Although the future of retail remains in question, its recent past shows it was at least trending in the right direction prior to the pandemic.On Tuesday, both Walmart, inc. (NYSE: WMT) and Target Corporation (NYSE: TGT) posted stronger-than-expected first-quarter revenue figures, although Walmart did miss bottom-line expectations whereas Target surpassed analysts' EPS target.WalmartOnce again, Walmart showed that its business fundamentals remain strong even in a period of growing uncertainty for brick-and-mortar retailers.This is in part thanks to a developed online storefront. During the quarter that ended in April, its online sales surged with overall revenues amounting to $134.62 billion which is an increase from $123.93 billion one year ago.First-quarter costs also rose to around $900 million, mostly due to COVID-19 related expenses including cleaning and safety precautions, along with increased hourly and bonus pay for store and warehouse workers. Moreover, just like Amazon.com, Inc. (NASDAQ: AMZN), it is among the rare few who will increase its workforce as it plans to increase its workforce with 150,000 workers to meet the surging demand. But Walmart went the extra mile as it included workers who have lost their jobs in the pretty much dead sector that includes hotels and restaurants, giving those workers immediate positions in delivery and order fulfillment.TargetIn its earnings release, Target posted net sales of $19.6 billion, exceeding estimates of $18.75 billion. This helped boost the company's operating income to $468 and provided shareholders an adjusted diluted EPS of 59 cents versus analyst estimates of 46 cents.However, Target did indicate some negatives in its report, including operating margins falling to 2.4% from 6.4% a year ago. The company attributes this to a combination of increased sales of lower-margin products such as food as well as investments in new safety measures and premium pay for hourly workers.Not all retailers were that "lucky"This is by no means the case for everyone in retail as just on Monday, besides cutting its full-year profit guidance, Home Depot, Inc. (NYSE: HD) missed Wall Street's forecasts as after pre-tax costs to counter the coronavirus pandemic reached $850 million. Even Walmart withdrew its guidance due to the uncertainty of this dynamic crisis which is creating many external variables with potential impact, the same reasons Target declined to the same.It can be said that e-commerce came to retail's rescue -moreover it helped all those retailers which boarded that train in time to deliver their brand promise even amid these unprecedented times.This article is not a press release and is contributed by a verified independent journalist for IAMNewswire. It should not be construed as investment advice at any time please read the full disclosure . IAM Newswire does not hold any position in the mentioned companies. Press Releases - If you are looking for full Press release distribution contact: email@example.com Contributors - IAM Newswire accepts pitches. If you're interested in becoming an IAM journalist contact: firstname.lastname@example.orgThe post Target and Walmart Prove Retail Isn't Dead appeared first on IAM Newswire.See more from Benzinga * Telemedicine A COVID-19 Winner * Detroit's Big 3 Automakers Resume Production * Opinion: Is Amazon Really A Winner Of The Pandemic?(C) 2020 Benzinga.com. Benzinga does not provide investment advice. All rights reserved.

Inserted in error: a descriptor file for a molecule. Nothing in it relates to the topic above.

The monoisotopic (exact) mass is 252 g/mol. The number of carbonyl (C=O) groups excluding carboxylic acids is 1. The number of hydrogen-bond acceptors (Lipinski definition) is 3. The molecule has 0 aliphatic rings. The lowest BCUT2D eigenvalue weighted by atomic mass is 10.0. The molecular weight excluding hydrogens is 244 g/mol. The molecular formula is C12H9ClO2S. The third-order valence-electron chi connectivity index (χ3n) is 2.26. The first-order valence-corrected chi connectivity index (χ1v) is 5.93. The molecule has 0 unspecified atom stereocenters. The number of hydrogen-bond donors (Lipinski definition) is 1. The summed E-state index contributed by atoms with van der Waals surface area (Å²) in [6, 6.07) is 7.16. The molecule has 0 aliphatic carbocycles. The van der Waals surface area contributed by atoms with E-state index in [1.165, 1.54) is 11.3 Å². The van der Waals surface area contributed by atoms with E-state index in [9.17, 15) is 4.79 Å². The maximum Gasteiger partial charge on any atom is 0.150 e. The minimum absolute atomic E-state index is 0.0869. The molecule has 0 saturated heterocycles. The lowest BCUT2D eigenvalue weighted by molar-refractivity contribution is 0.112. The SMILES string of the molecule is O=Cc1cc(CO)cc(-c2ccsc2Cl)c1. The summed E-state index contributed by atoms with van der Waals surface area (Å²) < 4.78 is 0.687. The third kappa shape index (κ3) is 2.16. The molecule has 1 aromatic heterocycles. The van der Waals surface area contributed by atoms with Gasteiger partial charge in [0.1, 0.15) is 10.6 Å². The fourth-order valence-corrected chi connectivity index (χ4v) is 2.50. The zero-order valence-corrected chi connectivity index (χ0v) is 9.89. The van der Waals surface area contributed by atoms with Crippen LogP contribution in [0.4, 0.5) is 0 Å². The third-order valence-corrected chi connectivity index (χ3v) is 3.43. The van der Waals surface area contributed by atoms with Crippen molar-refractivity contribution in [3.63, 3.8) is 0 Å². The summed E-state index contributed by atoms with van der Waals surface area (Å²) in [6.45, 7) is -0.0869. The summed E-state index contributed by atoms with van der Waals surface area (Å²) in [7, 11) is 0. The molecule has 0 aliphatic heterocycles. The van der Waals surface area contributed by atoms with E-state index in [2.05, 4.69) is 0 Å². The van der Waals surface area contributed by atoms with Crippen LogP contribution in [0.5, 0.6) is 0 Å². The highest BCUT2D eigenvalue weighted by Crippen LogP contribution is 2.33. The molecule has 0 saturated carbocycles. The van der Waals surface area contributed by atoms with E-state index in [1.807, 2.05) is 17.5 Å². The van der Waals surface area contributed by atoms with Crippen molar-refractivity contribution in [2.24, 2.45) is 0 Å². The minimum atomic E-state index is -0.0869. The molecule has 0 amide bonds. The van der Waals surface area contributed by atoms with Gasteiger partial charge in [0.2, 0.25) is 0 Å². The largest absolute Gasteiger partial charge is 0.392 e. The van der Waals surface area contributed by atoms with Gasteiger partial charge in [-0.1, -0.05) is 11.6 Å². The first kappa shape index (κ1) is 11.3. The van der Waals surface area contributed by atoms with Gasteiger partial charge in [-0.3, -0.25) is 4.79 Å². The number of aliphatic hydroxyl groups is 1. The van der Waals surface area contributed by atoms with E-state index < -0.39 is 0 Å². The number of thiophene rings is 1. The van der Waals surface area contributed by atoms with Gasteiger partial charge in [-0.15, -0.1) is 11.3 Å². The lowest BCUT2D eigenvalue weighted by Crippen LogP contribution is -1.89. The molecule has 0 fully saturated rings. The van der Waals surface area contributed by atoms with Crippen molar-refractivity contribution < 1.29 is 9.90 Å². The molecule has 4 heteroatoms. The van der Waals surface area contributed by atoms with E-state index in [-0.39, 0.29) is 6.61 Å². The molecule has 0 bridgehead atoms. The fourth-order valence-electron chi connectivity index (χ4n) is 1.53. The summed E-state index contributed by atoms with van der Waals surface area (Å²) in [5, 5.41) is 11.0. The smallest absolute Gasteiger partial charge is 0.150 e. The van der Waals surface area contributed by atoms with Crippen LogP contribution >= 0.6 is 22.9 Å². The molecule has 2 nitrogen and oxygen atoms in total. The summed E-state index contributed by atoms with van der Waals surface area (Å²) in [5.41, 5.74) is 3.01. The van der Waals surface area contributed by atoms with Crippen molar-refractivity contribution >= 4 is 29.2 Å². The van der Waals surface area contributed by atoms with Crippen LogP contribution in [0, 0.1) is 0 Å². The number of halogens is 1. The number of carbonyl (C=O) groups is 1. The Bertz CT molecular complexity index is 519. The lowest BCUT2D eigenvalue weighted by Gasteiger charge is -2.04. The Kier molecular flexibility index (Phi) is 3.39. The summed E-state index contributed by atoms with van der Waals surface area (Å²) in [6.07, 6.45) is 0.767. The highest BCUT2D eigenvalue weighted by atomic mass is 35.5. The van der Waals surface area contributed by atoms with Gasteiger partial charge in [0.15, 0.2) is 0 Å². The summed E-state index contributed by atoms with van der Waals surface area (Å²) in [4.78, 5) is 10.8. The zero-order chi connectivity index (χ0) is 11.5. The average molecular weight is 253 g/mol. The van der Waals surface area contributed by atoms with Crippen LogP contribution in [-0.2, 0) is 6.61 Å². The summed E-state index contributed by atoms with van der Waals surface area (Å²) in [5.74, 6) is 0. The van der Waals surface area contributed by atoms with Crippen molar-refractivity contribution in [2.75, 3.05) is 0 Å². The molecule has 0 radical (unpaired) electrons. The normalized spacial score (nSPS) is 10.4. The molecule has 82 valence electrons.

Yahoo Finance speaks with Coca-Cola CEO James Quincey about the path forward from the COVID-19 pandemic.
A successful reopening of the economy and another round of stimulus checks will be necessary to keep the economy stable.